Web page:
60g egg yolks (about 3-4 large)
80g self raising cake flour with 8% protein
(or the same amount of cake flour plus 3/4 tsp baking powder)
pinch of salt to taste
a few drops of purple colouring, if desired - I used the natural type of colouring and so it looks rather peachy than purple :p
140g egg whites (about 4 large)
80g caster sugar
To make the filling:
Using a food processor, process warm freshly steamed taro until it is roughly mashy and it doesn't have to be smooth. It is important to process the taro while it is warm as the cooled taro will be stickier and harder to process. Weigh the processed taro and use only 250g to make the filling.
In a large mixing bowl, place the processed taro, sugar, salt and coconut milk and mix briefly until combine. For an ultimate smooth filling texture, place taro mixture into a sieve with medium coarse mesh and press mixture through the sieve. Collect the pressed through taro and discard all the coarse bits that are trapped on the sieve surfaces.
Transfer filling into a bowl and take 40g out to make the cake base. Cover the surface of the rest of the filling well with cling wrap - This will avoid the filling from drying out and form a layer of skin on its surface. Set aside at room temperature.
To bake the chiffon cake base:
Preheat oven to 180°C (No fan forced please).
Line one 35 x 25 cm baking tray with baking paper.
Add 40g taro filling, coconut milk and oil into a small bowl and mix until combined.
Add egg yolks and taro mixture into a large mixing bowl and use a hand whisk to mix until all are combined.
Combine all in B. Sift mixture B into mixture A and use a hand whisk to mix until all are just incorporated. It is ok that mixture will be sticky and difficult to whisk.
Add a few drops of purple colouring to colour your batter if desired. It is ok if the colour is not well mixed into the mixture as it will be sticky and difficult to whisk. Set aside.
Using an electric mixer with a whisk attachment, beat egg whites in low speed for about 10 mins or until foamy. Increase beating speed to medium (not too high to avoid large bubbles forming). While beating, add sugar gradually and continue to beat until stiff peaks form.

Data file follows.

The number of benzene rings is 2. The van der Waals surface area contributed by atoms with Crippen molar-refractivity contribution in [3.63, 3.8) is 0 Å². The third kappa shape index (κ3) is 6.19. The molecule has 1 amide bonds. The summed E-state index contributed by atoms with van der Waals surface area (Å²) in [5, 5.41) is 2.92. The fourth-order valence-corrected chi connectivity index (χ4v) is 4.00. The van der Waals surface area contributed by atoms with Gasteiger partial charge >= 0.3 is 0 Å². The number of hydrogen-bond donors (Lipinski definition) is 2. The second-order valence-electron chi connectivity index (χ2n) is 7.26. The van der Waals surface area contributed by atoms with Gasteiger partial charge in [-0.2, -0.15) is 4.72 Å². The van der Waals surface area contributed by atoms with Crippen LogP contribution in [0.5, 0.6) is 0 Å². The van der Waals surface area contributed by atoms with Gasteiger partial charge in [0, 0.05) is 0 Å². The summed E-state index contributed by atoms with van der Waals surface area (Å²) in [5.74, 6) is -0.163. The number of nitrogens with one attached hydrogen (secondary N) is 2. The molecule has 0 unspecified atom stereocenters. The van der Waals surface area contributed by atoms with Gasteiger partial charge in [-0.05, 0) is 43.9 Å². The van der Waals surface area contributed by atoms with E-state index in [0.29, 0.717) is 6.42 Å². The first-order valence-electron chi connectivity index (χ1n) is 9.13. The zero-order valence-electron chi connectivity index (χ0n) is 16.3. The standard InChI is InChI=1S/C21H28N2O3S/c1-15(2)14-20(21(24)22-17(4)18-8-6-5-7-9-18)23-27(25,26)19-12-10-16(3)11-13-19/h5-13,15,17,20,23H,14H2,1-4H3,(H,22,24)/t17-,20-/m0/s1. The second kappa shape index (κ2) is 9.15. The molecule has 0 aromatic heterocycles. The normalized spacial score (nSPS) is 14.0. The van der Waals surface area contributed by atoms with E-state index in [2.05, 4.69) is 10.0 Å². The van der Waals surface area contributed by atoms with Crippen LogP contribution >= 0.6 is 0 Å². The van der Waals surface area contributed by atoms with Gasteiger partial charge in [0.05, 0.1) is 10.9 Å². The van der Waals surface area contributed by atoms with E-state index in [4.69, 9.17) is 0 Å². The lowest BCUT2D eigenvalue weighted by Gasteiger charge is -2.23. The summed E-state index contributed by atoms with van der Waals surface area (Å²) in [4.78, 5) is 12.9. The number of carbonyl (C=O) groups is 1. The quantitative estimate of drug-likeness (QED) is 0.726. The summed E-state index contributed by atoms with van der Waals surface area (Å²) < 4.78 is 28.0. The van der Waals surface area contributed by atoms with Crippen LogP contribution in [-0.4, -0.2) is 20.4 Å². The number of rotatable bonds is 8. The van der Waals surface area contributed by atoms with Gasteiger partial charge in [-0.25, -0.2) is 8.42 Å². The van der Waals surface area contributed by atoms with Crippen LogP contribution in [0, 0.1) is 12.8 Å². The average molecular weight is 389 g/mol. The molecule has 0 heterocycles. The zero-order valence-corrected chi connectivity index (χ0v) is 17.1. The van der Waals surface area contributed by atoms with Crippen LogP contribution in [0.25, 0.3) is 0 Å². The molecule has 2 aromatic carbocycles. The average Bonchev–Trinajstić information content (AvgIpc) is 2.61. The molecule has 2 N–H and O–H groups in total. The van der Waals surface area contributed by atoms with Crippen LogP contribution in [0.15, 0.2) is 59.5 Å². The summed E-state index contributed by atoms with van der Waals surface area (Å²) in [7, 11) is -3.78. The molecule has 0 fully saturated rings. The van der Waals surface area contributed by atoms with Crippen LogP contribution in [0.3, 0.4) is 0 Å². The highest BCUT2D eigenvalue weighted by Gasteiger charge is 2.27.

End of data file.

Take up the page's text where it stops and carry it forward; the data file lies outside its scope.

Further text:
Combine A+B and C:
Using a hand whisk or a spatula, gently fold in the egg whites to the flour mixture in 3 portions. It is ok to mix the first batch of egg whites into the sticky flour mixture a little more vigorously but the mixing has to be gentle later. Making sure most of the white is not visible after folding.
Pour batter into baking tray. Use a spatula to spread the batter evenly and gentle tap the filled tray on the kitchen top to remove any large bubble. Bake for 15 mins or until the cake is well risen and fully cooked.
When done, remove cake (with its baking paper) from the tray immediately and transfer it onto a wire rack to cool. After 5-10 mins of cooling, flip the cake onto a clean baking paper and remove the used baking paper at its bottom. Allow the cake to cool completely.
Use a knife to trim off about 0.5 cm from both the shorter sides of the cake. Place cake with its top side (the top brown side of the cake) facing up on a large piece of cling wrap.
Spread a layer of filling evenly on the cake. Roll the cake from the shorter end along the longer side to form a Swiss roll. Wrap in cling wrap and allow the cake to firm up into its shape for about 30 mins at room temperature.
Trim off both sides of the cake. Slice and serve.
Store any uneaten cake in an airtight container and also in the fridge for up to 3 days. Believe me that they will be still moist and delicious even on the 3rd day of bake.